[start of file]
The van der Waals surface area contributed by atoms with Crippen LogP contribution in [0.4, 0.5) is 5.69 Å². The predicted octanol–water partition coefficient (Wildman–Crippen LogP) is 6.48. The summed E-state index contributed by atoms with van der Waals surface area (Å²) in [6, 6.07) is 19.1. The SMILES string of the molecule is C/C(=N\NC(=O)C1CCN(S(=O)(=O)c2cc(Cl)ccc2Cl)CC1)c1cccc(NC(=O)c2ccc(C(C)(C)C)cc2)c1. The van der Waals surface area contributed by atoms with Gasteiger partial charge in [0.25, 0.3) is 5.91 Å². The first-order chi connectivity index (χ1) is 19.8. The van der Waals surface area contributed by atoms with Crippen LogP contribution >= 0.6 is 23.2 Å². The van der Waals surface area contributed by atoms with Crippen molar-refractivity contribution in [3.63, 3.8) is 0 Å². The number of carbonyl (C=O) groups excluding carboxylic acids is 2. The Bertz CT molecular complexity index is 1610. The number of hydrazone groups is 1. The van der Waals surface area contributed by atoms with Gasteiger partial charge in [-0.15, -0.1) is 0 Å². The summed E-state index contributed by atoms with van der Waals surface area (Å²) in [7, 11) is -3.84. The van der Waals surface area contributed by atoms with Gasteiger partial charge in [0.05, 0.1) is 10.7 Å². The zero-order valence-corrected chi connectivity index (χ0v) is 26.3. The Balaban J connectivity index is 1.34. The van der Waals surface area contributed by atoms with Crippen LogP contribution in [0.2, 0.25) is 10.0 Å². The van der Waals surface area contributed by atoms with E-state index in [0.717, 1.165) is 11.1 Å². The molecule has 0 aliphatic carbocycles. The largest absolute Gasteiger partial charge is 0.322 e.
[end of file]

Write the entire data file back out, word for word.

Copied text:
The van der Waals surface area contributed by atoms with Crippen LogP contribution in [0.4, 0.5) is 5.69 Å². The predicted octanol–water partition coefficient (Wildman–Crippen LogP) is 6.48. The summed E-state index contributed by atoms with van der Waals surface area (Å²) in [6, 6.07) is 19.1. The SMILES string of the molecule is C/C(=N\NC(=O)C1CCN(S(=O)(=O)c2cc(Cl)ccc2Cl)CC1)c1cccc(NC(=O)c2ccc(C(C)(C)C)cc2)c1. The van der Waals surface area contributed by atoms with Gasteiger partial charge in [0.25, 0.3) is 5.91 Å². The first-order chi connectivity index (χ1) is 19.8. The van der Waals surface area contributed by atoms with Crippen LogP contribution >= 0.6 is 23.2 Å². The van der Waals surface area contributed by atoms with Crippen molar-refractivity contribution in [3.63, 3.8) is 0 Å². The number of carbonyl (C=O) groups excluding carboxylic acids is 2. The Bertz CT molecular complexity index is 1610. The number of hydrazone groups is 1. The van der Waals surface area contributed by atoms with Gasteiger partial charge in [-0.15, -0.1) is 0 Å². The summed E-state index contributed by atoms with van der Waals surface area (Å²) in [7, 11) is -3.84. The van der Waals surface area contributed by atoms with Gasteiger partial charge in [0.05, 0.1) is 10.7 Å². The zero-order valence-corrected chi connectivity index (χ0v) is 26.3. The Balaban J connectivity index is 1.34. The van der Waals surface area contributed by atoms with Crippen LogP contribution in [0.2, 0.25) is 10.0 Å². The van der Waals surface area contributed by atoms with E-state index in [0.717, 1.165) is 11.1 Å². The molecule has 0 aliphatic carbocycles. The largest absolute Gasteiger partial charge is 0.322 e.